The government has sought to arrest leaders of the Tigray People's Liberation Front (TPLF), the group that is fighting Ethiopian government forces.
Ethiopian authorities have detained several senior officials from Tigray, including members of the government's last administration in the conflict-ravaged region.
Daniel Bekele, Chief Commissioner of the Ethiopian Human Rights Commission, did not name the officials and declined to comment on the reasons for the arrests.
"We know about the arrests of at least eight," he told Reuters, adding that some of the prisoners had been sent to Tigray's neighbouring region of Afar.
The spokesman for Ethiopian Justice Minister Gedion Timothewos, federal police spokesman Jeylan Abdi and Afar regional spokesman Ahmed Koloyta did not immediately respond to requests for comment.
Any such arrests would be highly unusual.
The government has previously sought to arrest leaders of the Tigray People's Liberation Front (TPLF), the group that is fighting Ethiopian government forces.
But many of those arrested were working on behalf of the government, and they included one member of the ruling party, said a lawyer working with the detainees and a source close to the detainees, both asking not to be named for fear of reprisal.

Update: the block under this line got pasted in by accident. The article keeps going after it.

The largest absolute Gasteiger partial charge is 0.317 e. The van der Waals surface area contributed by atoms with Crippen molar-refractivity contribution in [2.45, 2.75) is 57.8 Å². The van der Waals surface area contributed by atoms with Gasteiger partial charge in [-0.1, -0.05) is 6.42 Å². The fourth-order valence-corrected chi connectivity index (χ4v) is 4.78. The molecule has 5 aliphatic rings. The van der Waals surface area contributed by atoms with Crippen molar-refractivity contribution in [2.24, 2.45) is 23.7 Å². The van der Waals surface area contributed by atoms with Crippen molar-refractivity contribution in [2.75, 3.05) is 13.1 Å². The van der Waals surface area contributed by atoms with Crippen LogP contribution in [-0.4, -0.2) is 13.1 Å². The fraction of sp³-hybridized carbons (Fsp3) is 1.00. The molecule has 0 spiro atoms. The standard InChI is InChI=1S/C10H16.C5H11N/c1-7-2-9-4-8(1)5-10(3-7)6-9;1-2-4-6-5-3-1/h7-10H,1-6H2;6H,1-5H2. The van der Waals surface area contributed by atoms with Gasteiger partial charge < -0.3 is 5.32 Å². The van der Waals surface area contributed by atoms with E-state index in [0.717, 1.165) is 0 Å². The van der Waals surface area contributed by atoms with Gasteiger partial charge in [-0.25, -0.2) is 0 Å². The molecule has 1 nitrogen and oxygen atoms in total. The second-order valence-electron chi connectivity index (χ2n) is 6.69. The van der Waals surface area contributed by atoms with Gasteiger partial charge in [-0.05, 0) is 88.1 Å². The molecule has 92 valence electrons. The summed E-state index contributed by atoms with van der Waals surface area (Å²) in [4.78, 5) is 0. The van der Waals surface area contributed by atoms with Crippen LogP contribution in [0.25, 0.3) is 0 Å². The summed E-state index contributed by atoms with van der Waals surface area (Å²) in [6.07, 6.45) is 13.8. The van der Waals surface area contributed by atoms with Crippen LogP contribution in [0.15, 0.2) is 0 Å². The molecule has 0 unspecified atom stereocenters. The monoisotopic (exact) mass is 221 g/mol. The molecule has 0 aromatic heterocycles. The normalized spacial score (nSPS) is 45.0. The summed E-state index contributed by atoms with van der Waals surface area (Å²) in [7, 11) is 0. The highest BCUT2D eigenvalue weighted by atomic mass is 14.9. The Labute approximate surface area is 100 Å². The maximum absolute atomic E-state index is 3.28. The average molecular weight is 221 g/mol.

War erupted between the TPLF and the central government in November 2020. The military took control of most of Tigray within three weeks and the government appointed an interim administration, which many of the arrested officials served in.
But Tigrayan forces forced the military to pull out of Tigray at the end of June 2021 - leaving its capital in the hands of the TPLF. The fighting has now mostly ground to a stalemate.
The lawyer and the source said 12 Tigrayan officials, an activist and another man were arrested in a series of raids on March 7 and 8. They have not yet been charged and the reasons for the arrests are unclear, the lawyer said.
Those detained who served under Ethiopia's federal government include Abera Nigus, the former head of Tigray's justice bureau, the lawyer and the source said.
Others included a member of Abiy's ruling Prosperity Party, an administrator for one of Tigray's six zones and the deputy director of the regional state media, the lawyer and the source added.
The government has repeatedly said it is fighting against the TPLF and not Tigrayans in general. Aid groups say the conflict has displaced millions.
The United Nations has said at least 15,000 Tigrayan civilians were arrested or imprisoned across Ethiopia under a state of emergency declared in November and lifted last month. Police have denied targeting Tigrayans due to their ethnicity.